When is a trunk not a storage space in a car? When the conversation is about a large, grey mammal that lives in India. Context matters. Similarly, in volatile markets like these, it’s important to view the most recent events in the context of more impactful, longer term trends. That is, the 10 percent decline in January—is it the beginning of a bear market or a normal correction in a bull market?
A major driver of markets in 2016 has been the price of oil. With oil prices looking like they would hit $20 a barrel, there was a bounce this past week when traders caught wind that oil-producing nations finally seem likely to cut production to stabilize prices. This will help move oil prices out of the spotlight and decouple them from influencing the market direction.
Furthermore, investors expected interest rates to be a major driver of markets this year. Specifically, they were concerned that raising rates too quickly could choke economic growth. This week, the Fed left the short-term interest rate unchanged due to continuing global economic weakness. Investors now believe that the Fed will raise rates one to three times in 2016 instead of the four to six originally anticipated, helping to ease concerns of an overly-aggressive rate hike policy.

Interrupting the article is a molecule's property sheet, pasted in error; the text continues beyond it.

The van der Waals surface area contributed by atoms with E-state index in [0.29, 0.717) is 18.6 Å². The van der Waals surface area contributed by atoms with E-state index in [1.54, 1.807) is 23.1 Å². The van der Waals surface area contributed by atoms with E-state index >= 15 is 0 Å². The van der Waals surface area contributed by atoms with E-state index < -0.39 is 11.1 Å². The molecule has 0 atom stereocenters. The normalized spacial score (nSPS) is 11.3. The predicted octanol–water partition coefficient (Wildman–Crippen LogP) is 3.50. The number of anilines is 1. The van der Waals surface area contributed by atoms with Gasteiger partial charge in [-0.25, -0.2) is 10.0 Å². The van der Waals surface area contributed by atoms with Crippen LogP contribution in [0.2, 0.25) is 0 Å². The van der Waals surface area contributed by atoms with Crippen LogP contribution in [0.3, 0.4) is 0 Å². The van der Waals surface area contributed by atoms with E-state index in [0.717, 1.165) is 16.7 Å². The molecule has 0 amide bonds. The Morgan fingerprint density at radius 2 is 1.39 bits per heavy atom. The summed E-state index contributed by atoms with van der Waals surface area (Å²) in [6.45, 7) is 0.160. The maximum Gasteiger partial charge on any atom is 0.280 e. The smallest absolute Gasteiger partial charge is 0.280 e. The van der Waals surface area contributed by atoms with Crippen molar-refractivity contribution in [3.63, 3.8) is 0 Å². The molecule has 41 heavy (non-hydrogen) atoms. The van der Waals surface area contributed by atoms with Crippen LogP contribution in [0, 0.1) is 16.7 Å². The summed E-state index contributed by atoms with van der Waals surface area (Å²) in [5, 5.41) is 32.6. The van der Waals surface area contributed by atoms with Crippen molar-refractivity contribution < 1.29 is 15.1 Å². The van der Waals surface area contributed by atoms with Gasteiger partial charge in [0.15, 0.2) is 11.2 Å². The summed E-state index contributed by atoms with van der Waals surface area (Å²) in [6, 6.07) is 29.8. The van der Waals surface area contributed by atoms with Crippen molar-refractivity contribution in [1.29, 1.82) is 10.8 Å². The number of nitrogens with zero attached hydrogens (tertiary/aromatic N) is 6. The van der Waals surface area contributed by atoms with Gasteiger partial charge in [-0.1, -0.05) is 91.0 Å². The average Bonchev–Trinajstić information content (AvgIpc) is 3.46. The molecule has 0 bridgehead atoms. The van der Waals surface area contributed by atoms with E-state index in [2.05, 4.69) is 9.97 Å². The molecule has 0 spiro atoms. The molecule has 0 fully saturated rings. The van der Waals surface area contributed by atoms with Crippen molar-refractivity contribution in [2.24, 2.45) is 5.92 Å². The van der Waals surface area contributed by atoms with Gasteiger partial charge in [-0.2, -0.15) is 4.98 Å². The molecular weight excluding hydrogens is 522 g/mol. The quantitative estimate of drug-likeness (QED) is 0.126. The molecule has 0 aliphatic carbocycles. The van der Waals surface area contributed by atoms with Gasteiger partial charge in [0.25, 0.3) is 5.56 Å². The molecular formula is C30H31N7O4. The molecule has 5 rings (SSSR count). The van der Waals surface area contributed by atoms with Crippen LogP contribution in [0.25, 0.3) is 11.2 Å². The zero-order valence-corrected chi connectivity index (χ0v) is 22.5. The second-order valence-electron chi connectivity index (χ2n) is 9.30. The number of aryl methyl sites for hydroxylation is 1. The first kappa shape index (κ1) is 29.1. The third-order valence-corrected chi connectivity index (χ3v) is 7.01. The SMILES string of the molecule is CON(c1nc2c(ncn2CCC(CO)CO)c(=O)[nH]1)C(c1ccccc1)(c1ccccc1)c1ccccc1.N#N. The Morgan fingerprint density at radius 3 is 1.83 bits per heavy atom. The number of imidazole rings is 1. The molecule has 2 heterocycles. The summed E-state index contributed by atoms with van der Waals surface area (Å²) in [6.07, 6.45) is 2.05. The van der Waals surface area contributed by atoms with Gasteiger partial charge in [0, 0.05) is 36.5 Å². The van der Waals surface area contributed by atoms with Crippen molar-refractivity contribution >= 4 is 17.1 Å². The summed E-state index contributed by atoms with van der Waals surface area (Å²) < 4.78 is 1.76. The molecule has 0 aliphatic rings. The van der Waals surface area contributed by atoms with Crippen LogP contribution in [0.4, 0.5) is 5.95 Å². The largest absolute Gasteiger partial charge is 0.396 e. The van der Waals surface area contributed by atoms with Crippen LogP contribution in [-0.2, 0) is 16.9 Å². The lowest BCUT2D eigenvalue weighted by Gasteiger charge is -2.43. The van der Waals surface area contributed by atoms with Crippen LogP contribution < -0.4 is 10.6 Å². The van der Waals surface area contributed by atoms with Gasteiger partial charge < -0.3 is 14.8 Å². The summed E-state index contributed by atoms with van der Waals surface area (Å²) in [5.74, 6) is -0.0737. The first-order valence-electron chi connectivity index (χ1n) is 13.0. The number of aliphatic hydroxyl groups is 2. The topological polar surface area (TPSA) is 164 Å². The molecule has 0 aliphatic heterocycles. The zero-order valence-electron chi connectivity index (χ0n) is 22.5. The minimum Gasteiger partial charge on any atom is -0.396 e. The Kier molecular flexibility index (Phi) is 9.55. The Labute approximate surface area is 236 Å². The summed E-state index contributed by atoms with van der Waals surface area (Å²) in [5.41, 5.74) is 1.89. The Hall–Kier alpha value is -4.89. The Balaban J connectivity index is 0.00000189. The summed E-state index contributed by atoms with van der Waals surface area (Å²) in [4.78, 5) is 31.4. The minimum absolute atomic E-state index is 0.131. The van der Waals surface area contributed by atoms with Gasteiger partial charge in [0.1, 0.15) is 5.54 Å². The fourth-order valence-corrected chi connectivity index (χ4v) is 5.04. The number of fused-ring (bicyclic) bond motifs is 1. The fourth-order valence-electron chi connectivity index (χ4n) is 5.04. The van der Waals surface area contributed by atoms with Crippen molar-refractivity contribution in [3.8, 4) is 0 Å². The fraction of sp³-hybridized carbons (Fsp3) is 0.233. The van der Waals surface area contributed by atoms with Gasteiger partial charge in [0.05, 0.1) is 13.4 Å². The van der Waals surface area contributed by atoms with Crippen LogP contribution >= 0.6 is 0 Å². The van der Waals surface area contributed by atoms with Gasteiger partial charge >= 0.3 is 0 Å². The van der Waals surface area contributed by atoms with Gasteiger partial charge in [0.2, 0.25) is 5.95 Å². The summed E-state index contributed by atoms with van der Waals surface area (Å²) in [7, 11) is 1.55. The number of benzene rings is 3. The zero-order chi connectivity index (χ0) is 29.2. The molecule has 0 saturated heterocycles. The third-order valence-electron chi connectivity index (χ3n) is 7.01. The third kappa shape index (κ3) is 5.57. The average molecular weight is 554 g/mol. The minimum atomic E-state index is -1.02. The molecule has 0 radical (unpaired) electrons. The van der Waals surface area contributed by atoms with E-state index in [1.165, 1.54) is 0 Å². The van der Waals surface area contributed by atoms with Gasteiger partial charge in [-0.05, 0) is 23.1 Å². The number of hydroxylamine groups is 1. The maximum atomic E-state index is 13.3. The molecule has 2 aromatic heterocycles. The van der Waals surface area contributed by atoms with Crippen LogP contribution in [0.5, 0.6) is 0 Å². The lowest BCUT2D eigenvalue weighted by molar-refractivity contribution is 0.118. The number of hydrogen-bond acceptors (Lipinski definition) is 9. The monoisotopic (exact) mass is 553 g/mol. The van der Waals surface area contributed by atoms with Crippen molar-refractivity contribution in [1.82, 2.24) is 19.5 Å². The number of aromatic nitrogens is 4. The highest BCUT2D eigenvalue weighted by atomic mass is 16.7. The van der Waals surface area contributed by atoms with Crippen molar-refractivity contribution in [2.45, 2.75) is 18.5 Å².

Like the Fed, we are concerned about a faltering global recovery. However, it is clear that central banks are committed to stimulating their economies through further quantitative easing. Last week, European Central Bank’s Mario Draghi hinted that more stimulus would be discussed at the ECB’s March meeting due to concerns of deflation. This week the Bank of Japan announced negative interest rates. That is, banks pay interest on cash they leave sitting at the Bank of Japan. Also this week, China’s central bank took action, injecting more liquidity into its economy. Central banks clearly are taking action.
Ultimately, the market volatility we have seen the past month is not going away in the near term. But looking out over the rest of the year, good unemployment numbers overall (there is regional dislocation due to job losses in the energy sector) and persistent lower oil prices will result in higher U.S. consumer spending in other sectors. The positive earnings reports coming out during this earnings season may be reflective of this longer-term expectation. If this indeed is a developing trend, the U.S. consumer will stimulate domestic economic growth. As such, we believe that when the market recovers, the 10-percent decline in January will not be viewed as a change in trajectory, signaling the start of a bear market. Instead, it will be seen as a normal correction in a continuing bull market.
As always, please contact the office if you have any questions.